Amedeo Modigliani was born in Italy in 1884, but lived in Paris for most of his adult life. It was there that he discovered the works of Toulouse-Lautrec, Georges Rouault and Pablo Picasso. At this time the strong influence of Paul Cezanne was evident in his distortion of the figure and free use of large, flat areas of colour. In 1909 he met Romanian sculptor Constantin Brancusi who kindled his interest in sculpture to which he devoted most of his time until 1914.
From 1915 on, Modigliani devoted himself entirely to painting, producing some of his best portraits. His interest in African masks and sculpture is evident by the flat, mask-like faces with almond eyes, twisted noses, pursed mouths and elongated necks. Modigliani's portraits convey a strong sense of personality. His personal style is instantly recognisable by his elongated and simplified portraits and nudes.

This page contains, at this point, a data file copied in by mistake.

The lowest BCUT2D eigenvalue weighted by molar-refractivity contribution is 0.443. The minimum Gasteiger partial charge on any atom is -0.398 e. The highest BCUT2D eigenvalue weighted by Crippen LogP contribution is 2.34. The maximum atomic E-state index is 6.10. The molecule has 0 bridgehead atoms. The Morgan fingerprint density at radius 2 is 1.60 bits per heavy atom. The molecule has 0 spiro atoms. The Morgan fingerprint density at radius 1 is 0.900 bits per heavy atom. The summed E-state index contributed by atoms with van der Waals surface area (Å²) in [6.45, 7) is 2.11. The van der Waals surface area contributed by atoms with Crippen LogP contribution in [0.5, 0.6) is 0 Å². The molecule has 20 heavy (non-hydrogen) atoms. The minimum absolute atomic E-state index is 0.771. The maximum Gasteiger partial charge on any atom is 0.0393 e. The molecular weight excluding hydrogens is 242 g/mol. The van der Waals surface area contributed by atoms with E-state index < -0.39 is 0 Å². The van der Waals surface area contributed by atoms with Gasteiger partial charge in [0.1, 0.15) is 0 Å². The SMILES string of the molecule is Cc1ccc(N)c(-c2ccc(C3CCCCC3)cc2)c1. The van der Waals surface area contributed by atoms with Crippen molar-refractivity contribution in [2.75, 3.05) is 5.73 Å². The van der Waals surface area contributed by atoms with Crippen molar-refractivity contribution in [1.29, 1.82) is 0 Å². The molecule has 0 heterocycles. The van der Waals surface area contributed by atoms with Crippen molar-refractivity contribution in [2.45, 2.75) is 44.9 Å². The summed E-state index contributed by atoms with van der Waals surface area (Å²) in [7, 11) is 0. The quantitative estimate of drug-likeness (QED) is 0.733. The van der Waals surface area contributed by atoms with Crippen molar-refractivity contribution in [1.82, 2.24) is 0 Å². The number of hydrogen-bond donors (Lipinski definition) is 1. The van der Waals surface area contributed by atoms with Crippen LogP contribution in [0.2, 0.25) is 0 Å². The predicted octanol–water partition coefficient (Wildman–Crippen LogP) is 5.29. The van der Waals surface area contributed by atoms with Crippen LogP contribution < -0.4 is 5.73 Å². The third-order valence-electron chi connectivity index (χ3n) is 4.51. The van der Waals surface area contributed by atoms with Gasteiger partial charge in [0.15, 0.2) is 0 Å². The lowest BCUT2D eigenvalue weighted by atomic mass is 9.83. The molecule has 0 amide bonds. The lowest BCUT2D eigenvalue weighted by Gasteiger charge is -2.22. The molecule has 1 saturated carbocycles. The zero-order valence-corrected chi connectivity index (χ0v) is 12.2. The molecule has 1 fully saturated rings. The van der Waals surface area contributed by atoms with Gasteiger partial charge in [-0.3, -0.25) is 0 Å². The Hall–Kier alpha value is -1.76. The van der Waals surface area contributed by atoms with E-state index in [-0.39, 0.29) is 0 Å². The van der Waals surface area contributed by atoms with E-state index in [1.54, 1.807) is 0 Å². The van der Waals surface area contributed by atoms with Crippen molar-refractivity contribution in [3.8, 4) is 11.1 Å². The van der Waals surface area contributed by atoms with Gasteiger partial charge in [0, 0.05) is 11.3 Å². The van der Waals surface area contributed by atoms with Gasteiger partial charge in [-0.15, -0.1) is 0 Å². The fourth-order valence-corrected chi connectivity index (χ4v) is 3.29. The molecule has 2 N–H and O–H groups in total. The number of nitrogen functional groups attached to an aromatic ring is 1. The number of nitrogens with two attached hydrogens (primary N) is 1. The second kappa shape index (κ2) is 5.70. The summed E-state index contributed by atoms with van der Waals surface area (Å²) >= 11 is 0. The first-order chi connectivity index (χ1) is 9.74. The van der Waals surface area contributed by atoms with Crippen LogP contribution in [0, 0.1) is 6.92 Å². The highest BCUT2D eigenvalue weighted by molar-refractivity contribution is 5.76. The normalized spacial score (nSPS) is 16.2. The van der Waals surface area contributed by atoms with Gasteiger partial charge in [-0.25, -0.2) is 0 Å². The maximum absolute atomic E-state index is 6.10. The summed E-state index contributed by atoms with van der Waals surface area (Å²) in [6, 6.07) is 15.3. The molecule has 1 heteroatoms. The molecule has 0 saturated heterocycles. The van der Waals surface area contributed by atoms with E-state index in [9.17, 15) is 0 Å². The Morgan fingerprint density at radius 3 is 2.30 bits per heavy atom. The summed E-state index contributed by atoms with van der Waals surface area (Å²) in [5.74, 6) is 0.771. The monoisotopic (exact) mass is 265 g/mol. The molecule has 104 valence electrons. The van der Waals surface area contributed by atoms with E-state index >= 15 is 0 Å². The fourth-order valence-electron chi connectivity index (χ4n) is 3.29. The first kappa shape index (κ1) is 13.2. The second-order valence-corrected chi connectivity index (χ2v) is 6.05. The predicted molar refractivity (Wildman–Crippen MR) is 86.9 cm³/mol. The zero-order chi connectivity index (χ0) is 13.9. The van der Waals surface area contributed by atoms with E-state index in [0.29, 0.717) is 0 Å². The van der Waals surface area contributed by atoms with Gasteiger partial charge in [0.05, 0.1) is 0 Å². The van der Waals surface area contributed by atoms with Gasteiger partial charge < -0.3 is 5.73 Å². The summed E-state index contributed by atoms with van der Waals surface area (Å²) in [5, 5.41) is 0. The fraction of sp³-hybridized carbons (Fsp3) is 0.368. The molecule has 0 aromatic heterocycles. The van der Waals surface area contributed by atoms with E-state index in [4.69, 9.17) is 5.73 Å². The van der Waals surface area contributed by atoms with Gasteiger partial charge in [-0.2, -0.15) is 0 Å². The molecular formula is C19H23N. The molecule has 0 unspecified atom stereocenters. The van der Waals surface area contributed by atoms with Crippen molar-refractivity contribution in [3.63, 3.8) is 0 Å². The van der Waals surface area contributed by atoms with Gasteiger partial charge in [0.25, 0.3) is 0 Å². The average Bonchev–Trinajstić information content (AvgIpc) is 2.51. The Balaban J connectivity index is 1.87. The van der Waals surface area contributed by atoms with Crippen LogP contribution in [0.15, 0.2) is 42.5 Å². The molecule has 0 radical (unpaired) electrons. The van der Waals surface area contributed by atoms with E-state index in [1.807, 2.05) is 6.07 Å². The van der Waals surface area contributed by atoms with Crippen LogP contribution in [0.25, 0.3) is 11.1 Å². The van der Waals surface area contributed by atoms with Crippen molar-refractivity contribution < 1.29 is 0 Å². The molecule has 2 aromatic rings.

During his short life, Modigliani had to struggle against poverty and chronic ill health, and at the age of thirty-five died of tuberculosis hastened by a dissolute lifestyle. He was a genius, a womaniser and a victim of drugs and alcohol.
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